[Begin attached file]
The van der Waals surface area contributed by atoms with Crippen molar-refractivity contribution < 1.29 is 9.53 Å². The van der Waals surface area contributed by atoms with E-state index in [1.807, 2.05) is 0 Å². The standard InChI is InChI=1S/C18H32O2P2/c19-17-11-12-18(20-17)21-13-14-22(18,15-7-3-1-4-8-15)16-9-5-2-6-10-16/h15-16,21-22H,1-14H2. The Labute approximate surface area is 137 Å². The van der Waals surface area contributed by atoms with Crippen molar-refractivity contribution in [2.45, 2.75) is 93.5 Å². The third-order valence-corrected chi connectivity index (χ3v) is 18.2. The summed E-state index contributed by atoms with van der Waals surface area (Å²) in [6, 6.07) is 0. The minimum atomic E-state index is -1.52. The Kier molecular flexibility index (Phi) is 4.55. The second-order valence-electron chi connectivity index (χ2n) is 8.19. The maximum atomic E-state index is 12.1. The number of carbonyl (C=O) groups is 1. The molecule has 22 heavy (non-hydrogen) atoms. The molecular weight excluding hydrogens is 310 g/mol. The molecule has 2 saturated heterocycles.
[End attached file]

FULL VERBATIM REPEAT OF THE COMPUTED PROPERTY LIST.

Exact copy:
The van der Waals surface area contributed by atoms with Crippen molar-refractivity contribution < 1.29 is 9.53 Å². The van der Waals surface area contributed by atoms with E-state index in [1.807, 2.05) is 0 Å². The standard InChI is InChI=1S/C18H32O2P2/c19-17-11-12-18(20-17)21-13-14-22(18,15-7-3-1-4-8-15)16-9-5-2-6-10-16/h15-16,21-22H,1-14H2. The Labute approximate surface area is 137 Å². The van der Waals surface area contributed by atoms with Crippen molar-refractivity contribution in [2.45, 2.75) is 93.5 Å². The third-order valence-corrected chi connectivity index (χ3v) is 18.2. The summed E-state index contributed by atoms with van der Waals surface area (Å²) in [6, 6.07) is 0. The minimum atomic E-state index is -1.52. The Kier molecular flexibility index (Phi) is 4.55. The second-order valence-electron chi connectivity index (χ2n) is 8.19. The maximum atomic E-state index is 12.1. The number of carbonyl (C=O) groups is 1. The molecule has 22 heavy (non-hydrogen) atoms. The molecular weight excluding hydrogens is 310 g/mol. The molecule has 2 saturated heterocycles.